The Cuban-American SplitSeptember 17, 2009 | Print |
The issue of the embargo/blockade has returned to the fore. In August a survey by the firm Bendixen & Associates revealed that Cuban-Americans were divided about its use as a political instrument directed against Havana. Of those interviewed, 41 percent said they now oppose it, while 40 percent continued to support it.
An executive of the Bendixen said this fact reflected an “evolution of thought” among émigrés, and added that those findings would have been “heresy” only six or seven years ago. “After 50 years, some Cubans have come to the painful revelation that the embargo might not have been the most effective tool against the Castro regime.”
But these discoveries can be spun even finer if certain variables are considered, such as Cuban-American sub-groups and the time period when individuals immigrated.
Bendixen found that 62 percent of Cubans who arrived in the United States in the 1960s (or before) favored maintaining the embargo; however, most of those who arrived since the 1980s were in favor of its lifting, which is consistent with previous assessments such as the one conducted last year by the Institute for Public Opinion Research of Florida International University (FIU).
Looking through this filter, the embargo was opposed by 65 percent of people between the ages of 18 and 44, as well as 53 percent of those between 45 at 64. That contrasted to those over 65, among whom only 32 percent felt the same way – which, in other words, means that a significant 68 percent of the older “historical” exiles still favored the hard line.
Moreover, considered from the angle of the time of their entry into the US, the figures are equally illustrative. Among those who arrived prior to 1980 – remembering that this was pre-Mariel emigration – only 35 percent were opposed to the embargo, while among those who came between 1980 and 1998, 57 percent majority were against it. On top of that, among those who entered in the United States after 1990 – that is to say, among the “new immigrants,” the survey reported an even higher figure: a striking 71 percent.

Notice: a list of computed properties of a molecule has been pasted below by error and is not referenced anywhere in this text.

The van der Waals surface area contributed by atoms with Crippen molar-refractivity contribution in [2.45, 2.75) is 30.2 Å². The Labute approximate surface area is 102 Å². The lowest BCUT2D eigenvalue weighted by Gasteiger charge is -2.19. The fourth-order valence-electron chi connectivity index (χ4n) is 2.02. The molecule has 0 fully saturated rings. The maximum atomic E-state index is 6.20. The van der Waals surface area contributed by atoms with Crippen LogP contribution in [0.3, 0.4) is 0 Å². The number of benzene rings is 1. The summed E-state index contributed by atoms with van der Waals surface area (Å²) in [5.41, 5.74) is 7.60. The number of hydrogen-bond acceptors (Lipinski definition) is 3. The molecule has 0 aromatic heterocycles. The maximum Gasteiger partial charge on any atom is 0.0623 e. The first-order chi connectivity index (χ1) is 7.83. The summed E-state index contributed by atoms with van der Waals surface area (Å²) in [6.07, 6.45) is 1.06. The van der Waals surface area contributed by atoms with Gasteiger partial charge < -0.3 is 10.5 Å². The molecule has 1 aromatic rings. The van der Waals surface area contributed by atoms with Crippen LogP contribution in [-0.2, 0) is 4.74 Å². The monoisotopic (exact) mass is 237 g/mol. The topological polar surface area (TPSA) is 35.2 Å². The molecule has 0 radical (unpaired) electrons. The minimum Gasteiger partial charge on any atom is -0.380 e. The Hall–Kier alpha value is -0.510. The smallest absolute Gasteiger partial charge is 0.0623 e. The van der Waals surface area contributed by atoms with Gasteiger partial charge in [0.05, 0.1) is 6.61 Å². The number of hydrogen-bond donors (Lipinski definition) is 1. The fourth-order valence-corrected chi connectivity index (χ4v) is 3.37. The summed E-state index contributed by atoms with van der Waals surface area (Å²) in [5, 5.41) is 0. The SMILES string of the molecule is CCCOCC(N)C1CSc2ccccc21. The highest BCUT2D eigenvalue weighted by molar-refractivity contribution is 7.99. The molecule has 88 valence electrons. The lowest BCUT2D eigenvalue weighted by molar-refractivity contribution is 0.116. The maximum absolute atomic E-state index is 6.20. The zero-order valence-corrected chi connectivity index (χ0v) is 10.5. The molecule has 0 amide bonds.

Evidently there is movement in the same direction in the greater US society – beyond a small enclave and group identity – in which positions on the embargo held by Americans as a whole have been historically different, though they still hold negative opinions of the island’s political system and its prevailing leadership.
In April, a survey by ABC News/Washington Post showed tendencies that once again confirm the idea of changing attitudes. Fifty-seven percent of US citizens believed that that the embargo should be eliminated, while 36 percent opposed such a step; a majority (55 percent) felt Americans should be allowed to travel freely to Cuba in exercise of their constitutional rights – a clear message to the Congress that will soon grapple with the issue.
Sixty percent favored the reestablishment of normal diplomat relations between the two countries, while only 30 percent were opposed. Even a survey by the Fox media organization, whose audience is far from being made up of left radicals, generated similar or slightly higher figures (59 percent said they were in favor of normal relations, versus 30 percent who opposed this).
The surveys are disclosing new sociopolitical tendencies, despite their small margins of error. To attempt to deconstruct them through ideological discourse is like battling windmills, or perhaps this is also the recognition – if we read between the lines – that the Miami hardliners consignment to the grave lies just at hand.